I. “I’m doin’ all right.” Just how much money this reveals depends, of course, on the current prosperity of the partners but generally it means any amount of money from five dollars up.

2. “A few lines.” The next-best answer, showing $2.00 to $4.50.

3. “Couple of lines.” $1.00 to $1.90.

4. “A few dimes.” 50 cents to 90 cents.

5. “Couple of dimes.” 20 cents to 49 cents.

6. “A dime maybe.” Literally 10 cents, up to 19 cents: a sum worth reporting, because it buys coffee and doughnuts.

7 “Nothin’.” Less than 10 cents.

But as I said, the first question to Lefty was always chronometric, thus: “‘Lo, Lefty.” -—“Lo.” — “What time is it?” — “Seven minutes till nine.” — “Jeet yet?” — “Yeh; view?” … and so on.

Either to demonstrate his unusual quality or because he naturally thought in such terms, Lefty tended to be precise in his references to past time:

“Has Slim been in?”

“Yeh, but he left.”

“When’d he leave?”


Though Lefty’s three colleagues were adequately respected for their ability to direct billiard balls into side pockets, they wore Lefty’s afflatus as their proudest garland. I remember an occasion when there drifted into the group a newcomer from New York, by name Bock; a practitioner of all the finer arts from robbery to murder. He struck up an acquaintanceship with Irish, one of Lefty’s foursome, and there ensued introductions all around, with Irish doing the honors. The conversation sticks in my memory because it included Lefty’s own explanation of his weird ability, plus at least one way he had planned to exploit it.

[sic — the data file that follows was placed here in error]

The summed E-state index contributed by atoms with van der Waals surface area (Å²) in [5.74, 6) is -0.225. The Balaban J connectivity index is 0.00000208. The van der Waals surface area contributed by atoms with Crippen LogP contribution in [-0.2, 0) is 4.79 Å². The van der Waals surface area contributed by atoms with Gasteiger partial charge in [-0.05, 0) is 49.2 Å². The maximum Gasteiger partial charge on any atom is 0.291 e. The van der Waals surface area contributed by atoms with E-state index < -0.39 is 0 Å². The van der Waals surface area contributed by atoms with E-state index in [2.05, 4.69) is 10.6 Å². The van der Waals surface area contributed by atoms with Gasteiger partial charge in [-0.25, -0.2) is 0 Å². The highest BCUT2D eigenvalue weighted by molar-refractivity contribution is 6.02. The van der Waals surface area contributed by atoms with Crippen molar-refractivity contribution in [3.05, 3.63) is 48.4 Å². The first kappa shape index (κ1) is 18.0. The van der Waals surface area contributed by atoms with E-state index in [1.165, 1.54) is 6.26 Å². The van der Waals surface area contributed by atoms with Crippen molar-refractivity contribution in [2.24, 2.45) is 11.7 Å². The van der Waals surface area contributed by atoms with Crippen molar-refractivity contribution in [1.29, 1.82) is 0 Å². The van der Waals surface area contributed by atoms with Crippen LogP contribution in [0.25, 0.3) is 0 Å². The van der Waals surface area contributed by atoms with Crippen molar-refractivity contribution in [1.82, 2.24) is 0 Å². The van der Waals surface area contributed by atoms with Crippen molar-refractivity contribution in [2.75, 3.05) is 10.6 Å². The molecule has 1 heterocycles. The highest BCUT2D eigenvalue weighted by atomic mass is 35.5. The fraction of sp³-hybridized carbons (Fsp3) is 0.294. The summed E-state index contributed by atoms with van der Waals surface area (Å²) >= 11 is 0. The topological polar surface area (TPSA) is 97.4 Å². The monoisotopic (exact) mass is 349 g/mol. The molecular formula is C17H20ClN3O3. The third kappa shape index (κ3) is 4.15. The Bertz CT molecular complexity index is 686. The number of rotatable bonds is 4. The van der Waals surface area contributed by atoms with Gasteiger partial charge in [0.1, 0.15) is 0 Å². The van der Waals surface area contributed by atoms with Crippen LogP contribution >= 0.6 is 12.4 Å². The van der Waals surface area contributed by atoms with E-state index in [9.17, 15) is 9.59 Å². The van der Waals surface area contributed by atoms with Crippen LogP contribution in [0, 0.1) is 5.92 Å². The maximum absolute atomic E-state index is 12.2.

“They call me Irish,” Irish was saying. “This is Boston Slim, and this is Lefty. Lefty always knows what time it is. What time is it, Lefty?”

“Eleven twenty-six,” said Lefty.

“What do you think about that?” Irish asked.

“That’s great stuff, Jack,” Bock acknowledged to Lefty.

“Oh, that ain’t nothing,” said Lefty modestly. “All you got to do is keep your mind on it and it comes easy. Once I thought I could hire out letting jewelers set their clocks by me, but it comes out they got another system.”

Eventually I abandoned the magazine business — the subscription end of it, that is — and so Lefty dropped out of my life, or perhaps I out of his. Fully ten years later I bethought myself to seek him out, and I toured all his former haunts. No trace could I find of either Lefty or his several partners. Only one person that I encountered — the proprietor of a pool room on East Ninth — could even recall Lefty’s existence, and he hadn’t seen him for years. I appreciate now that my search for Lefty was unpardonably belated. He could have represented my one contribution to science, and besides I wouldn’t have been driven by general disbelief to stop telling the story of Lefty.